When asked what is the best translation of the Lotus Sutra to read, Rev. Hirota suggests
The Threefold Lotus Sutra and The Sutra of the Lotus Flower of the Wonderful Law.

The Threefold Lotus Sutra        
Translated by: Bunno Kato, et als.
Published by: Tuttle
ISBN: 978-433-00208-5
To order:    abebooks.com / amazon.com / half.com / alibris.com /
           amazon.ca / amazon.de / amazon.fr / amazon.co.uk
This one volume from Rissho Kosei-kai, includes the
Muryogi Sutra (Sutra of
Innumerable Meanings
) as the preface to the Lotus Sutra, The Sutra of the Lotus Flower
of the Wonderful Law
(The Lotus Sutra), and the Fugen Sutra (The Sutra of Meditation
on the Bodhisattva Universal Virtue
) as the epilogue to the Lotus Sutra.

The Sutra of the Lotus Flower of the Wonderful Law
aka The Lotus Sutra
Translated by: Rev. Senchu Murano
Published by: Nichiren Shu
To order:   abebooks.com / alibris.com / biblio.co.uk
This is a rare, out of print book and thus quite costly. It was translated by a Nichiren Shu
priest who was also a professor of Buddhism at Rissho University in Japan.

Though these two volumes are not from the Nichiren Shoshu tradition, they each have a  
religious basis and orientation in Nichiren traditions, and thus are much preferred over
Lotus Sutra
translated by the linguist Burton Watson, published by Columbia University
Press. To understand why this preference, a comparison can be made between the titles of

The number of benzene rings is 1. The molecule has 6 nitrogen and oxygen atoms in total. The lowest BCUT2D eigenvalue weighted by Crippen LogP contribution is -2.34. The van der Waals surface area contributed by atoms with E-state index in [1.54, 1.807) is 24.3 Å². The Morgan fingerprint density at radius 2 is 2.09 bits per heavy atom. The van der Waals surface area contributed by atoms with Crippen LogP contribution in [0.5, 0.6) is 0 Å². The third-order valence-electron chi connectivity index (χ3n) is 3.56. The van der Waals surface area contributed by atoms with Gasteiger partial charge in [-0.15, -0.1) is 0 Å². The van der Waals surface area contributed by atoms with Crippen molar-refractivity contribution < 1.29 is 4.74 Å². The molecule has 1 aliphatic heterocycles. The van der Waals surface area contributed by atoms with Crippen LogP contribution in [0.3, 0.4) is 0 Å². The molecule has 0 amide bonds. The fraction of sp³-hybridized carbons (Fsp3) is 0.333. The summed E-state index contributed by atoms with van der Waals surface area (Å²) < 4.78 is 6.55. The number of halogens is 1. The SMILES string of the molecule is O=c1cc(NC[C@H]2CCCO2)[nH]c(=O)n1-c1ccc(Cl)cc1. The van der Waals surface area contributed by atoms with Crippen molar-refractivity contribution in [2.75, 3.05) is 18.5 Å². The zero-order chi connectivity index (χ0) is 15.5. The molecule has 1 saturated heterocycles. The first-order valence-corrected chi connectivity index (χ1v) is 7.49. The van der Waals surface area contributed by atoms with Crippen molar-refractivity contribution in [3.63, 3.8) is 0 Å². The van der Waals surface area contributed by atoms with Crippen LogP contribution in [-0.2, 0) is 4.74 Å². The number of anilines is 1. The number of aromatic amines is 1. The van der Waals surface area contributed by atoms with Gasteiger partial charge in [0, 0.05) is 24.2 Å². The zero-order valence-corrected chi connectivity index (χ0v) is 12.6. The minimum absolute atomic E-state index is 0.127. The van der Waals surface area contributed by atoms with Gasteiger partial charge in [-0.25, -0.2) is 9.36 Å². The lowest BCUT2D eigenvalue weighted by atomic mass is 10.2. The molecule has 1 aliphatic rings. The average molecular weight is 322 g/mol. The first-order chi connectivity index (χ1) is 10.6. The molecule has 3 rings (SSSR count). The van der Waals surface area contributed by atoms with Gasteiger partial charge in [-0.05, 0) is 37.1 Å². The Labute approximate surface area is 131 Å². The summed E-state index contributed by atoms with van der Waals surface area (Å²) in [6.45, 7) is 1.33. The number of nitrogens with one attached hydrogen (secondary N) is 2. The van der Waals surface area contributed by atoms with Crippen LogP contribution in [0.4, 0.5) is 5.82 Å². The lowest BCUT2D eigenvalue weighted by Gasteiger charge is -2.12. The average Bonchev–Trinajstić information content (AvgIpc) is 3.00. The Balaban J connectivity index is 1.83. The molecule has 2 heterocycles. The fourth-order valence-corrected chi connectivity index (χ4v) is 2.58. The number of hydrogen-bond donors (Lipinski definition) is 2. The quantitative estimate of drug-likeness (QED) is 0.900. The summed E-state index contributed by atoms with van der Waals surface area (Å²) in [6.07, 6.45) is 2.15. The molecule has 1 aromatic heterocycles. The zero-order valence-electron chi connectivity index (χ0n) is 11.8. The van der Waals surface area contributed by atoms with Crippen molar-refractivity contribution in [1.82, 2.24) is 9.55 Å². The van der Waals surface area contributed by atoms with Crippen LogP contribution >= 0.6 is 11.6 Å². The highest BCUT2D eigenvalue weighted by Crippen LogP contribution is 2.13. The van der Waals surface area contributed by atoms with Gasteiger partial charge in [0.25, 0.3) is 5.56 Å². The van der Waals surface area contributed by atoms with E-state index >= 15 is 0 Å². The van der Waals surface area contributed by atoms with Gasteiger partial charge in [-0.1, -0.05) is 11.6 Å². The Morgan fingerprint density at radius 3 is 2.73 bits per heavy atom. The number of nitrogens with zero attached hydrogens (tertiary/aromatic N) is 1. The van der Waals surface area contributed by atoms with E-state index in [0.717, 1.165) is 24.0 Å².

Chapter 20, for example.

Chapter 20 of the Lotus Sutra relays the story of Bodhisattva Jofukyo. In
The Threefold
Lotus Sutra
chapter 20 is entitled "The Bodhsattva Never Despise." Chapter 20 of The
Sutra of the Lotus Flower of the Wonderful Law
has the title of "The Never-Despising
Bodhisattva." Independent of these two translations, Rev. Hirota has also had Bodhisattva
Jofukyo translated as Bodhisattva Never-Despise.There is also
The Lotus Sutra translated
by Tsugunari Kubo and Akira Yuyama, published by Numata Center for Buddhist
Translation and Research that translates Bodhisattva
Sadaparibhuta as Bodhisattva
Never-Despising. "Never-Despise" indicates a pure heart -- the Buddha's heart, which is
what we are all aspiring to realize. Burton Watson, on the other hand, translated the title of
Chapter 20 as "Bodhisattva Never Disparaging." Our objection to this is that, though
Never-Disparaging may not belittle others. This falls short of the Buddhist aspiration of
realizing the Buddha's pure heart and the Buddha's pure mind.
Recommendations by Reverend Raido Hirota
& Udumbara Foundation
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